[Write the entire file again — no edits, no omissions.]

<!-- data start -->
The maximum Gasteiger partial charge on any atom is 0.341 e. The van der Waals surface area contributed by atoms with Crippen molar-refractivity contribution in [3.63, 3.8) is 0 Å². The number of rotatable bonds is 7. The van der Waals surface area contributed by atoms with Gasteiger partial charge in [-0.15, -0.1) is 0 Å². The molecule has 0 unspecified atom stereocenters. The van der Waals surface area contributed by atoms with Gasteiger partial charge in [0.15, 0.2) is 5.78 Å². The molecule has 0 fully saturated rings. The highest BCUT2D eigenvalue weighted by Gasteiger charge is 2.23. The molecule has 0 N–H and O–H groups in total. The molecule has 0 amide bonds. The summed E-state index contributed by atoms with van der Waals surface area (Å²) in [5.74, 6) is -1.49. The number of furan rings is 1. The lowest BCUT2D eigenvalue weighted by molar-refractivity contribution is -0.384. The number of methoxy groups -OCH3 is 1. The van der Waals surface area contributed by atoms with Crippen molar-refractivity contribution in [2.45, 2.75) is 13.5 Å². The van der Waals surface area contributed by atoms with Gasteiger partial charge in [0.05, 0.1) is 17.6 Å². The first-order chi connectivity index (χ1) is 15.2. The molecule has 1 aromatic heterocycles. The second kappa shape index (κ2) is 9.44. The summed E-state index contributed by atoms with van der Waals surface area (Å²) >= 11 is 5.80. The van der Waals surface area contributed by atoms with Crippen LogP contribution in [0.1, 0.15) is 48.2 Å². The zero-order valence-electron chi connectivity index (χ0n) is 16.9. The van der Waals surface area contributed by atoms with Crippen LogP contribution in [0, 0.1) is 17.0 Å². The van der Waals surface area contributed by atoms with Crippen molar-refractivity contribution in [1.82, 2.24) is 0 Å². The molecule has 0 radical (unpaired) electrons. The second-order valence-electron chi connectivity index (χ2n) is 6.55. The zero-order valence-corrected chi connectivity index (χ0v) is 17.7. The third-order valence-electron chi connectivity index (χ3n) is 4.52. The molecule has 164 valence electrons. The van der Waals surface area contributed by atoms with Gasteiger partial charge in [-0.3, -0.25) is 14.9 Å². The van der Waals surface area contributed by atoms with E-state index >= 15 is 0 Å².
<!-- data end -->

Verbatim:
The maximum Gasteiger partial charge on any atom is 0.341 e. The van der Waals surface area contributed by atoms with Crippen molar-refractivity contribution in [3.63, 3.8) is 0 Å². The number of rotatable bonds is 7. The van der Waals surface area contributed by atoms with Gasteiger partial charge in [-0.15, -0.1) is 0 Å². The molecule has 0 unspecified atom stereocenters. The van der Waals surface area contributed by atoms with Gasteiger partial charge in [0.15, 0.2) is 5.78 Å². The molecule has 0 fully saturated rings. The highest BCUT2D eigenvalue weighted by Gasteiger charge is 2.23. The molecule has 0 N–H and O–H groups in total. The molecule has 0 amide bonds. The summed E-state index contributed by atoms with van der Waals surface area (Å²) in [5.74, 6) is -1.49. The number of furan rings is 1. The lowest BCUT2D eigenvalue weighted by molar-refractivity contribution is -0.384. The number of methoxy groups -OCH3 is 1. The van der Waals surface area contributed by atoms with Crippen molar-refractivity contribution in [2.45, 2.75) is 13.5 Å². The van der Waals surface area contributed by atoms with Gasteiger partial charge in [0.05, 0.1) is 17.6 Å². The first-order chi connectivity index (χ1) is 15.2. The molecule has 1 aromatic heterocycles. The second kappa shape index (κ2) is 9.44. The summed E-state index contributed by atoms with van der Waals surface area (Å²) >= 11 is 5.80. The van der Waals surface area contributed by atoms with Crippen LogP contribution in [0.1, 0.15) is 48.2 Å². The zero-order valence-electron chi connectivity index (χ0n) is 16.9. The van der Waals surface area contributed by atoms with Crippen LogP contribution in [0, 0.1) is 17.0 Å². The van der Waals surface area contributed by atoms with Crippen molar-refractivity contribution in [1.82, 2.24) is 0 Å². The molecule has 0 radical (unpaired) electrons. The second-order valence-electron chi connectivity index (χ2n) is 6.55. The zero-order valence-corrected chi connectivity index (χ0v) is 17.7. The third-order valence-electron chi connectivity index (χ3n) is 4.52. The molecule has 164 valence electrons. The van der Waals surface area contributed by atoms with Gasteiger partial charge in [-0.3, -0.25) is 14.9 Å². The van der Waals surface area contributed by atoms with E-state index >= 15 is 0 Å².